AM-New York Man has a completely different attitude as he enthusiastically proclaims, “Good morning to you. Trust me….if you’re breathing, it’s a good morning!” How often do I step off my commuter train in the morning and express thanks to the Almighty that I am breathing? I am usually late for an appointment and some guy’s duffel bag just rolled over my foot as I jog to the subway, which probably just left the station. AM-New York Man gives me a lot more than a free paper each morning. When you have your health and another day, you have the world. The take-home lesson is the Dayenu principle of life, as explained by my life-long teacher Rabbi Shlomo Riskin: Zero in on what you have in life; not what you’re missing.
          Guitar Man sings rock and roll music all day long and never exhausts. His open guitar case has some coins, some dollar bills, and a sign that reads, “I’m a street musician - too weird to live, too mean to die.” I don’t know what his sign means and I have never recognized even one of his tunes.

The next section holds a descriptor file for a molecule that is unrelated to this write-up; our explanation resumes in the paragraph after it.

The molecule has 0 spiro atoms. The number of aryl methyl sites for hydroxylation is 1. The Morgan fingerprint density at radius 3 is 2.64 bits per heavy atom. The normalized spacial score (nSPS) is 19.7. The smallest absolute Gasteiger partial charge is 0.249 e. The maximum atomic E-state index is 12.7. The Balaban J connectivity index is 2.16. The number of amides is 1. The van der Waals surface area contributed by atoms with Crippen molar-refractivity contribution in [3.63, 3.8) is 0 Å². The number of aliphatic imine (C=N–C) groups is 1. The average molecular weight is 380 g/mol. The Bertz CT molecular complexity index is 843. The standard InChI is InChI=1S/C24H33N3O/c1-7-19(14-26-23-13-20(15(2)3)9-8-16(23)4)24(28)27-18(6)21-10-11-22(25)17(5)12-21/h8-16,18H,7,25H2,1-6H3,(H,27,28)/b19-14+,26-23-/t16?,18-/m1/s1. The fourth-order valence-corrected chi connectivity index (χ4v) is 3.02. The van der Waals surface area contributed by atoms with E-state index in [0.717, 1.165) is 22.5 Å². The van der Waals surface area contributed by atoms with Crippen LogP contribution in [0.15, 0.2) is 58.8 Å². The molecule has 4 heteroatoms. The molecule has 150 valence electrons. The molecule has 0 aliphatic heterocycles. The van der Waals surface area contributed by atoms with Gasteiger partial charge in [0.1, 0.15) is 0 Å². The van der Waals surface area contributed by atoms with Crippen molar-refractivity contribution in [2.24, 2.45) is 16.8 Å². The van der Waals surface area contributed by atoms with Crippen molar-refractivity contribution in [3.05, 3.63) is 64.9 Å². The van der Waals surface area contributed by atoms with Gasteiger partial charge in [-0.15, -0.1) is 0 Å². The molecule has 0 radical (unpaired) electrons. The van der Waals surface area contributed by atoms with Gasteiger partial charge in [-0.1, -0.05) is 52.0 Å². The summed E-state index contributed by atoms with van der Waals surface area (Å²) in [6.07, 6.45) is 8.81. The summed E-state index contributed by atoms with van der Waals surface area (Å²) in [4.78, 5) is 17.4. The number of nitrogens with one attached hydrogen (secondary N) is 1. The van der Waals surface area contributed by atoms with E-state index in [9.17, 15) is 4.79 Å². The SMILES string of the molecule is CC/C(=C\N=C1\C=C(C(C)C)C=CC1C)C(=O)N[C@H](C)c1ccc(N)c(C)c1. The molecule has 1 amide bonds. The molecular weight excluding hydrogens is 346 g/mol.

I have never seen such perseverance in a man and that inspires me. He stands in his corner of Penn Station, enthusiastically singing and strumming from sun-up to sun-down, even if his audience is only one person. I admire passion when I see it and doing what you love all day is a display of passion. As I put a dollar bill in his guitar case, he smiles and sings the words, “Thank you brother, now you go have some fun….promise me”. The take-home lesson: persevere in what you love.
          Although my walking by the three professors of Penn Station is random, I found that the sequence of their messages is meaningful:  
Do I use my time wisely?
Do I appreciate what I have?
Am I passionate about what I do?
I have accomplished a lot, and it is not even 9 AM. I never imagined my daily commute could be so stimulating. What an unlikely school in which to encounter such exemplary teachers. Ben Zoma asks: Who is wise? The one who learns from every person; as it is written (Psalms 119:99) I have gained understanding from all my teachers (Pirkei Avos Ch. 4).
Dr. Alan Singer is a marriage and family therapist in New Jersey and New York City. He has an 80% success rate in saving marriages of couples on the brink. He is listed on the National Registry of Marriage-Friendly Therapists. He counsels via Skype, blogs at and is the author of Creating Your Perfect Family Size (Wiley)Married for thirty-nine years, he and his wife are the parents of four grown children  (732) 572-2707